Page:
Japanese Yen Rolls Around Against US Dollar as Rally Stalls. Will USD/JPY go Higher?
Japanese Yen, USD/JPY, US Dollar, Bank of Japan, Fed, Momentum - Talking Points
- USD/JPY might be eyeing a test of the high seen just before intervention
- Although Bank of Japan selling of USD/JPY worked initially, questions remain
- If the Yen resumes weakening, how high will USD/JPY go?
USD/JPY broke the upper bound of an ascending trend channel in mid-October before the Bank of Japan intervened and sold US Dollars, and bought Yen.
The run lower came to an end when a Spinning Top Candlestick emerged to signal a reversal. The run higher was relatively short-lived before it collapsed yesterday.
The move lower was based on hopes that the Federal Reserve might pull back from aggressive rate hikes. That ambition was quashed by comments from Fed Chair Jerome Powell and USD/JPY rallied into the Wednesday close.
That price action created another potential bullish reversal signal in a Hammer Candlestick formation. The run lower yesterday was unable to penetrate below a break point and prior low at 145.47 and 145.11 respectively. That area may continue to provide support.
A bullish Hammer is most often recognised at the end of a trend lower, but none-the-less, it might provide indication of a return to bullishness.
Further down, support could be at the break points and previous lows at 143.53, 141.50, 140.35 and 139.39. Support may also be at an ascending trend line and the 100-day simple moving average (SMA) in the 140.20 – 140.25 area.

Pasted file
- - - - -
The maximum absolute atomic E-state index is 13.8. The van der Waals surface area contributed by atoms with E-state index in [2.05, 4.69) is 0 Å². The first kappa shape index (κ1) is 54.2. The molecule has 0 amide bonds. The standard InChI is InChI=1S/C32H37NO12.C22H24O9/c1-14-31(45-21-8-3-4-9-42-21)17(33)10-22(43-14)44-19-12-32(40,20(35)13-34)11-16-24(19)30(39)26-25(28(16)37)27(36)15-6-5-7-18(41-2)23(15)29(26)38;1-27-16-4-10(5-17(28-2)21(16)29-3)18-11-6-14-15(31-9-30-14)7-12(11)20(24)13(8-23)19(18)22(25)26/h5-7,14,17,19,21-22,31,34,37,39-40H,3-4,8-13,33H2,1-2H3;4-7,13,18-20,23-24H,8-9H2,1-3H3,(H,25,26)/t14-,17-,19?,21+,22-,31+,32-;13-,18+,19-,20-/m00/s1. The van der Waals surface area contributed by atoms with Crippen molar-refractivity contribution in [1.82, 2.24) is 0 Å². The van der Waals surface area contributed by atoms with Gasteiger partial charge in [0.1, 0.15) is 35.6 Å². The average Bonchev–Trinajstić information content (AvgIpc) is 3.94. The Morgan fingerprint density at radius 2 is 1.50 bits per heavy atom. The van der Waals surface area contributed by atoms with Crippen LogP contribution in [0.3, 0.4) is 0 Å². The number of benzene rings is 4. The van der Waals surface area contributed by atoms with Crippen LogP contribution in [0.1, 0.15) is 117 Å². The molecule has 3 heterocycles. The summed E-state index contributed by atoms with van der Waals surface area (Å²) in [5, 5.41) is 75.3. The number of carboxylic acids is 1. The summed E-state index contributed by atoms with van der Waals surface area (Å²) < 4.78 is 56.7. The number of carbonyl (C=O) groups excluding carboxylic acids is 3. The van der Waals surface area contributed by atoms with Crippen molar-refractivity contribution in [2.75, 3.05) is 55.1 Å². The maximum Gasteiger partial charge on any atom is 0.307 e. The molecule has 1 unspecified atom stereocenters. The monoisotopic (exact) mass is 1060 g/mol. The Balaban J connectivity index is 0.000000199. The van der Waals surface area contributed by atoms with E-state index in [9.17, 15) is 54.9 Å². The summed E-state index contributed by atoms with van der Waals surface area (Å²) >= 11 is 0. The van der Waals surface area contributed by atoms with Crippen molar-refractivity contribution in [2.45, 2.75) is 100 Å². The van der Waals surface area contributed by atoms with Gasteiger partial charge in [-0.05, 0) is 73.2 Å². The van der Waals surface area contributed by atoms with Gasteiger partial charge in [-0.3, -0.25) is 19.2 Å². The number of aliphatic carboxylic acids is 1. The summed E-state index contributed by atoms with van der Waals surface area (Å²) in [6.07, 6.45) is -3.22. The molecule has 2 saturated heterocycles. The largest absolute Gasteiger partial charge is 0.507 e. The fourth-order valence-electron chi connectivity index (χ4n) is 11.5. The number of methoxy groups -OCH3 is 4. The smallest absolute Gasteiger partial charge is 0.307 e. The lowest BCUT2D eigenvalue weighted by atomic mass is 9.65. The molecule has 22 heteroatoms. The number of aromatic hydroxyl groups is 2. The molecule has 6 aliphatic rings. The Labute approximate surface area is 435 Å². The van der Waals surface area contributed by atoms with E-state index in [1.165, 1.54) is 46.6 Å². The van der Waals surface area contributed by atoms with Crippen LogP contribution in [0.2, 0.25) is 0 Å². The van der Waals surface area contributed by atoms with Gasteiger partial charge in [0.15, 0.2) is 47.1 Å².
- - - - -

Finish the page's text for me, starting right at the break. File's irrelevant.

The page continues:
Nearby resistance might be at the prior peaks at 148.85 and 151.95.
154.88 may offer resistance as it is the 161.8% Fibonacci Extension of the mid-September pullback from 145.90 to 140.35. Another potential resistance is at 155.95, representing the Fibonacci Extension level of the move from 151.95 to 145.47.
Both of those instances of a sell-off in USD/JPY are days that the BoJ intervened.
Medium and long-term bullish momentum could be intact with the price above the 55-, 100- and 200-day SMA and all three SMAs have a positive gradient.
Short-term momentum is somewhat opaque with the price criss-crossing the 10- and 21-day SMAs. A break higher from here would place the price above both of these SMAs and possibly turn the gradient on the 10-day SMA from negative to positive. The 21-day SMA is currently positive.
In this event, all period SMAs may suggest that bullish momentum is further evolving.
--- Written by Daniel McCarthy, Strategist for DailyFX.com
To contact Daniel, use the comments section below or @DanMcCathyFX on Twitter
DailyFX provides forex news and technical analysis on the trends that influence the global currency markets.